Nanomedicine, Volume I: Basic Capabilities

© 1999 Robert A. Freitas Jr. All Rights Reserved.

Robert A. Freitas Jr., Nanomedicine, Volume I: Basic Capabilities, Landes Bioscience, Georgetown, TX, 1999 20th Century Medicine

The 20th century saw more discoveries and advances in medical science than all previous centuries combined. In this period, medicine became more powerful than ever before as scientists gained knowledge of matters and processes of illness that, at the beginning of the century, were still unknown or mysterious. Unlike the mere palliatives of earlier eras, 20th century physicians could actually cure some diseases, reverse some physical traumas, and save many lives that could not be saved before.

In the first half of the 20th century, the rational scientific paradigm that arose in the 19th century was pursued and extended. Acceptance of the germ theory of infection and the discovery of leukocytes led to the rapid emergence of immunology. This allowed medical scientists to produce protective vaccines and antisera which largely eliminated many diseases that were previously prevalent and dangerous, including whooping cough, measles, and diphtheria -- the first truly effective medical treatments (Figure 1.2). Acceptance of the germ theory also led to the discovery of filterable viruses (organisms that could pass through the pores of all known filters) in the 1890s, and subsequently to the identification of viruses as specific causes of yellow fever, smallpox, typhus (a Rickettsia organism), measles, poliomyelitis, rabies, and viral meningitis. Biochemists synthesized vitamins which were recognized as essential constituents of a healthy diet, thus allowing the elimination of vitamin deficiency diseases such as scurvy, rickets, osteomalacia, beriberi, pellagra, xerophthalmia, nyctalopia, and pernicious anemia, via dietary supplements. Many metabolic diseases became treatable due to biochemical investigations; for example, the discovery of insulin in 1921 by the Canadian physiologists Sir Frederick Banting (1891-1941) and Charles Best (1899-1978) rapidly transformed diabetes from an invariably and often rapidly fatal disease into one that could be at least partially controlled, allowing sufferers many years of good life.

Blood group specification made transfusions convenient, facilitating dramatic advances in many branches of medicine,especially surgery. The first report of a successful autotransplant of a kidney into the neck of a dog was performed by Emerich Ullmann (1861-1937) in 1902. The first successful kidney graft between identical twins was performed in 1954 by Joseph E. Murray (b. 1919), who received a Nobel Prize for his work. The first heart transplantation in man was achieved by Christiaan Barnard (b. 1922) in 1967. Results were poor at first, but the use of new anti-rejection techniques such as the drug cyclosporin in the late 1970s, aided by advances in immunology, greatly improved the success of this and other organ transplants. By 1987, a total of ~7000 human hearts had been transplanted. At the close of the 20th century, heart, lung, heart-lung, and liver transplants were standard procedures, while grafts of small intestine and pancreas (the latter for refractory diabetes) were under active clinical investigation.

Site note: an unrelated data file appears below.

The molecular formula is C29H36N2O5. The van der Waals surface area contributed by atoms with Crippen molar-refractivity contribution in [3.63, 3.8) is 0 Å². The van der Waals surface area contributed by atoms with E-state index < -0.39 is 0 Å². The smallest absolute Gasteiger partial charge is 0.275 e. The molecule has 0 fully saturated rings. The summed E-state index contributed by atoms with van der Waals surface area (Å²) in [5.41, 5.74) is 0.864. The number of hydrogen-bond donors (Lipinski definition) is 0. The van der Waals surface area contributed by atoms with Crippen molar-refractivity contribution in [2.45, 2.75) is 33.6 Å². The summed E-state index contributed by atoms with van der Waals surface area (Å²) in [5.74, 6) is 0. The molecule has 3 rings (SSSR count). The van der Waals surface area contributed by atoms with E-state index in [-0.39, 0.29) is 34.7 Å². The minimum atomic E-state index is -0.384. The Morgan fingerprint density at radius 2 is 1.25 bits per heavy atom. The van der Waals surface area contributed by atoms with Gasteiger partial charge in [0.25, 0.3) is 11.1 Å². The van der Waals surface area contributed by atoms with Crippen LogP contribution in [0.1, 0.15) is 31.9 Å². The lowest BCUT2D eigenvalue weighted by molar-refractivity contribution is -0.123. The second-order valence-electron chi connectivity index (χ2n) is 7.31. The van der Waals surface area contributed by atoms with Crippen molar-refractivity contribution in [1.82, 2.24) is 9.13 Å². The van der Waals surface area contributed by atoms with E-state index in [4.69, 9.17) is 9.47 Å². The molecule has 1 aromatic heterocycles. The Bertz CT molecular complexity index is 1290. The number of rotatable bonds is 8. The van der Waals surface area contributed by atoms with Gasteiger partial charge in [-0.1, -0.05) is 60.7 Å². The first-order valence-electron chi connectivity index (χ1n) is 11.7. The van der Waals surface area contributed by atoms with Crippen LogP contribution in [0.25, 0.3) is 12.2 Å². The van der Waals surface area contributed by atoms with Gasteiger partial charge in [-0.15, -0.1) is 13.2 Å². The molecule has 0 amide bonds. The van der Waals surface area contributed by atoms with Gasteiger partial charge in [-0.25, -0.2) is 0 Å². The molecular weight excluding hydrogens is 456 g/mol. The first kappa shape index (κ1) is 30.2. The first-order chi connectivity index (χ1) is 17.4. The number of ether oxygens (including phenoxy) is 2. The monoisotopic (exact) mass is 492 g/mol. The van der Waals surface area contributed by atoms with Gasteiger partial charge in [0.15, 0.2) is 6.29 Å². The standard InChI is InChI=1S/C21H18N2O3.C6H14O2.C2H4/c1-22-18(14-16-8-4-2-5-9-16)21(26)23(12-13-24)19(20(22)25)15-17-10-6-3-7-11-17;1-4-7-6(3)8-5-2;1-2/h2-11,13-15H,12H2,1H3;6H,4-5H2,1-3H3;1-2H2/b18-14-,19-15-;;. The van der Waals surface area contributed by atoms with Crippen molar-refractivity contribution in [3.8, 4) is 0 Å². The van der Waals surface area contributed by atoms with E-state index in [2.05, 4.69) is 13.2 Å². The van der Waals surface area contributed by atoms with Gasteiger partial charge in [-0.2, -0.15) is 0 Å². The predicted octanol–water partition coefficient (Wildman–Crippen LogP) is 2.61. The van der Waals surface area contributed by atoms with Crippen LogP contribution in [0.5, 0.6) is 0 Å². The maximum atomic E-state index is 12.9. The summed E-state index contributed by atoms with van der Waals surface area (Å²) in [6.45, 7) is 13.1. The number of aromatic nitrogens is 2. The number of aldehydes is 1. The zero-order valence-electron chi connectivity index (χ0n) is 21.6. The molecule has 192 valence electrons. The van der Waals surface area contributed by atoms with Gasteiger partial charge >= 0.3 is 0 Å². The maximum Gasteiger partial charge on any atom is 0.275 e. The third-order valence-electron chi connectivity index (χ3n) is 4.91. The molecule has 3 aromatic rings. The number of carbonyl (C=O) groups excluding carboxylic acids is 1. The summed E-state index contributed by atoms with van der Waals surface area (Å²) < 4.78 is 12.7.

Two pivotal events transformed scientific medicine from a merely rational basis to a molecular basis, thus laying the groundwork for 21st century nanomedicine. The first pivotal event was the drug revolution, among which the most useful and spectacular were the antibiotics introduced between 1935-1945 and widely used ever since. Antibiotics are significant because they actively interfere with microbial metabolism and growth at the molecular level. The first antibiotic drugs were the sulphonamides, in 1935. Then penicillin became available in the 1940s, initially in very small quantities, then mass-produced by Pfizer during and after World War II, as a result of the research work of Alexander Fleming (1888-1955), Howard Florey (1898-1968) and Ernst Chain (1906-1979). In 1943, Selman A. Waksman (1888-1973) discovered streptomycin, the first effective anti-tuberculosis drug, for which he received the 1952 Nobel Prize. For the first time, physicians had true cures for many diseases,especially the most common bacterial diseases. Antifungal, anti-parasitic, and antiviral drugs of more limited effectiveness soon followed.

The 20th century also produced drugs that altered mood and levels of consciousness. Barbiturates were first introduced in 1903 (e.g. barbitone or Veronal), followed by phenobarbitone (Luminal) in 1912 and Evipan, the barbiturate anesthetic, in 1932. By mid-century these highly addictive drugs began to be replaced by the somewhat less-addictive benzodiazepines, including Valium and Librium. Tranquilizers, largely the phenothiazines such as chlorpromazine (Thorazine) and antimanics such as lithium carbonate, came to be widely used in psychiatry as effective medications for major mental illnesses including schizophrenia and manic depression.

The second pivotal event was the genetics revolution, starting with the discovery in 1953 of the information-carrying double-helix structure of DNA by Francis Crick (b. 1916) and James D. Watson (b. 1928),2974-2975 followed in the 1980s by the ability to chemically read the genetic code, isolate specific genes and clone them for further study. In the mid-1980s, the Human Genome Project (Chapter 20) was launched, with the objective of fully sequencing every gene in the human genome. The first phase of this project neared completion as the 20th century drew to a close.2322

Molecular biology became the premier scientific discipline of the latter 20th century.2217 By 1998, the compositions of organs, tissues, cells, organelles, and membranes had been defined, and the biosynthesis and catabolism of hundreds of compounds had been elucidated. The regulation of body processes was described at progressively finer levels in biochemical language. Many pharmacologic agents were finally understood in terms of specific molecular loci and mechanisms of action. Advances were particularly rapid inimmunology, virology, cellular biology, peptide research, and structural biology. A beginning was made in explaining human behavior in mechanistic terms, as more and more chemical mediators and pharmacologic modifiers were discovered. In biology, these disciplines developed porous boundaries with related disciplines such as physiology, pharmacology, neurosciences, biochemistry and biophysics. All entered a phase of confluence, employing the common language of chemistry.